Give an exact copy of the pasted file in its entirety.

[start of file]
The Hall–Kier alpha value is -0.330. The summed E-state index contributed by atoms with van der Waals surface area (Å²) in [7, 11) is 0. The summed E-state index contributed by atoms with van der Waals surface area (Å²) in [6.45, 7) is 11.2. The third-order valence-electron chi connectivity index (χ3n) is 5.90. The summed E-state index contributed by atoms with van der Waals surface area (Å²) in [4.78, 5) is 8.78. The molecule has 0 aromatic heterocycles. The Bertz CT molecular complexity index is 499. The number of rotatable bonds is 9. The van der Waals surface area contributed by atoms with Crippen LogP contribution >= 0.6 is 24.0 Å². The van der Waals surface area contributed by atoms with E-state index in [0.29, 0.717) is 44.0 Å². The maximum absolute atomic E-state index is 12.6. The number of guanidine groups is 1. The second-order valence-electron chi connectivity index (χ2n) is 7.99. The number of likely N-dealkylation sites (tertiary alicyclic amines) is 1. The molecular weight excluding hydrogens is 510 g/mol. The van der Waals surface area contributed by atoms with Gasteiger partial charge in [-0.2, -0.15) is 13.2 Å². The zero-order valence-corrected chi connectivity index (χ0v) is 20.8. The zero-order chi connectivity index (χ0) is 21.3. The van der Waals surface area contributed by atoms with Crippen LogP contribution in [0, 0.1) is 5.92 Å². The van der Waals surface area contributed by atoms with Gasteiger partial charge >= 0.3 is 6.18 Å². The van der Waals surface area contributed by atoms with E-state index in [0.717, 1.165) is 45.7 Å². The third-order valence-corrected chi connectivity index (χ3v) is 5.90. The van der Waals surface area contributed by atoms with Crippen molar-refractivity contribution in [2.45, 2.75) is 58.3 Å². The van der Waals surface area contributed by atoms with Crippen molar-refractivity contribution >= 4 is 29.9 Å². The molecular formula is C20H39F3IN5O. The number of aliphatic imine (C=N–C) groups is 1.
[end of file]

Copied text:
The Hall–Kier alpha value is -0.330. The summed E-state index contributed by atoms with van der Waals surface area (Å²) in [7, 11) is 0. The summed E-state index contributed by atoms with van der Waals surface area (Å²) in [6.45, 7) is 11.2. The third-order valence-electron chi connectivity index (χ3n) is 5.90. The summed E-state index contributed by atoms with van der Waals surface area (Å²) in [4.78, 5) is 8.78. The molecule has 0 aromatic heterocycles. The Bertz CT molecular complexity index is 499. The number of rotatable bonds is 9. The van der Waals surface area contributed by atoms with Crippen LogP contribution >= 0.6 is 24.0 Å². The van der Waals surface area contributed by atoms with E-state index in [0.29, 0.717) is 44.0 Å². The maximum absolute atomic E-state index is 12.6. The number of guanidine groups is 1. The second-order valence-electron chi connectivity index (χ2n) is 7.99. The number of likely N-dealkylation sites (tertiary alicyclic amines) is 1. The molecular weight excluding hydrogens is 510 g/mol. The van der Waals surface area contributed by atoms with Gasteiger partial charge in [-0.2, -0.15) is 13.2 Å². The zero-order valence-corrected chi connectivity index (χ0v) is 20.8. The zero-order chi connectivity index (χ0) is 21.3. The van der Waals surface area contributed by atoms with Crippen LogP contribution in [0, 0.1) is 5.92 Å². The van der Waals surface area contributed by atoms with Gasteiger partial charge >= 0.3 is 6.18 Å². The van der Waals surface area contributed by atoms with E-state index in [0.717, 1.165) is 45.7 Å². The third-order valence-corrected chi connectivity index (χ3v) is 5.90. The van der Waals surface area contributed by atoms with Crippen molar-refractivity contribution in [2.45, 2.75) is 58.3 Å². The van der Waals surface area contributed by atoms with Crippen molar-refractivity contribution >= 4 is 29.9 Å². The molecular formula is C20H39F3IN5O. The number of aliphatic imine (C=N–C) groups is 1.